Spectrum Originals Sets Premiere Date For Josh Hartnett Southern Gothic Drama ‘Paradise Lost’
Spectrum Originals will launch Josh Hartnett-fronted Southern gothic mystery drama Paradise Lost on April 13.
Charter Communications’ original content division will launch the ten-part drama ad-free on its on-demand service. The show, which comes from Paramount Television Studios and Anonymous Content, launches first on Spectrum, before running on the Paramount Network later this year as part of a deal between Viacom and Charter.
Paradise Lost sees Hartnett plays a man who moves back to Mississippi with his Palo Alto psychiatrist partner, played by Jane The Virgin’s Bridget Regan. The show, which was formerly known as Heaven of Hell, is a mystery drama set in the south that follows Hartnett and Regan’s characters as they move from California to a small town in Mississippi where they uncover a mystery that needs solving, in a slightly unusual fashion.
The series was created by Going To See The Elephant author Rodes Fishburne, who previously wrote on Don Johnson and Chace Crawford drama Blood & Oil. It is exec produced by Fishburne, who co-showruns with Arika Lisanne Mittman, who has worked on Dexter, Timeless and Elementary, David Kanter, Jeff Okin and Romeo Tirone.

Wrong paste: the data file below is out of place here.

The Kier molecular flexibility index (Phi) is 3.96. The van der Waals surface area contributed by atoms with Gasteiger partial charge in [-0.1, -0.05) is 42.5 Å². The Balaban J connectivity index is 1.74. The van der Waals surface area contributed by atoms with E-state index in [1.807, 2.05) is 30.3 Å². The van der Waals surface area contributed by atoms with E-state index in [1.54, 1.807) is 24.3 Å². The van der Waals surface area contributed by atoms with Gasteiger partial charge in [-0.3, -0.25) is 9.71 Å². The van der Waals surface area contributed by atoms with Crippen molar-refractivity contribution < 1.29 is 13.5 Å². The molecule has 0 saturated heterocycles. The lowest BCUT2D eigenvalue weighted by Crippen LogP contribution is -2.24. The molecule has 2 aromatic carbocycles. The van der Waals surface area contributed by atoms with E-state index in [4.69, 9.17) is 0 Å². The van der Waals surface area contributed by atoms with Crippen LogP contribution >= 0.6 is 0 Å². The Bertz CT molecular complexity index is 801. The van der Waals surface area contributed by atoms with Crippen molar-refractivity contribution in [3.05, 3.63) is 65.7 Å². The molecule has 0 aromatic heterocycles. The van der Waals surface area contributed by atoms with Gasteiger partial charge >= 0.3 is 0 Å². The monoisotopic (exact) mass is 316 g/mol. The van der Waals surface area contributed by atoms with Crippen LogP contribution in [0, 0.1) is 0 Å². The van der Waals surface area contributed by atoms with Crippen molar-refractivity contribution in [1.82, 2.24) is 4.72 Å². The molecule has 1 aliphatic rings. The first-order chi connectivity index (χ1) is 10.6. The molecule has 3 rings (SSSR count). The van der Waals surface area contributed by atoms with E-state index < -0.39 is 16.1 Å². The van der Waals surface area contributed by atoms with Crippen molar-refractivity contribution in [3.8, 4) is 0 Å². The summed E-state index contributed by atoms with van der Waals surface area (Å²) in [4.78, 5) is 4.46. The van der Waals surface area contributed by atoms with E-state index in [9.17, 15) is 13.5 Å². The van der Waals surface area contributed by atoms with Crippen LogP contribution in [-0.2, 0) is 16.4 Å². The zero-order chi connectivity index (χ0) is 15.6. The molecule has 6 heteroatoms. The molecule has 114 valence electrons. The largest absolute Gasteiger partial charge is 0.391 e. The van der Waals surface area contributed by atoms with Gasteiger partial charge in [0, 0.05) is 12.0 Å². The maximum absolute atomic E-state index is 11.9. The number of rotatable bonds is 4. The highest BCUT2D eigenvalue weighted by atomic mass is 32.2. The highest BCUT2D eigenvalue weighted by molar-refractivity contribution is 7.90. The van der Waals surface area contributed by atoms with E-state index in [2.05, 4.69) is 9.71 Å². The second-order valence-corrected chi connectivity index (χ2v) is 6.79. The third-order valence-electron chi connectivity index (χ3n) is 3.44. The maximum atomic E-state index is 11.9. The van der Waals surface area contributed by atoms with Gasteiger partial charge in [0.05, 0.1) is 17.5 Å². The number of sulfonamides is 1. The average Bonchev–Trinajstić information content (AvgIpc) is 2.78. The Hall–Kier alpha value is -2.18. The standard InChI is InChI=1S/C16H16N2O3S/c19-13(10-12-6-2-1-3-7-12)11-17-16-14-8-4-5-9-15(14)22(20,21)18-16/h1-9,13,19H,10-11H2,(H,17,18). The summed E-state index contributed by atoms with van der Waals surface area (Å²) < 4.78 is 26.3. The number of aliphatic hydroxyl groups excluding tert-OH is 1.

The pilot was directed by John Lee Hancock (The Blind Side), who also exec produces, and it was filmed in Baton Rouge. The cast also includes Nick Nolte, Barbara Hershey (Once Upon a Time), Gail Bean (Snowfall), Danielle Deadwyler (Gifted), Shane McRae (Sneaky Pete) and Silas Weir Mitchell (Grimm).
Hartnett told Deadline that he was attracted to the script because it had “so many layers”. “This concept of mystery and religion versus rationally minded scientific thinking, there’s a tiny little point where it comes together and all of the character have their own voices. It wasn’t necessarily the main plot mystery that drew me in rather than the mystery of the characters. You read a lot of scripts with cliffhangers. All of the characters were well drawn and they all have their own mystery to them in a way that they were interacting. Each scene was a piece of a puzzle so it felt like a much grander world,” he added.
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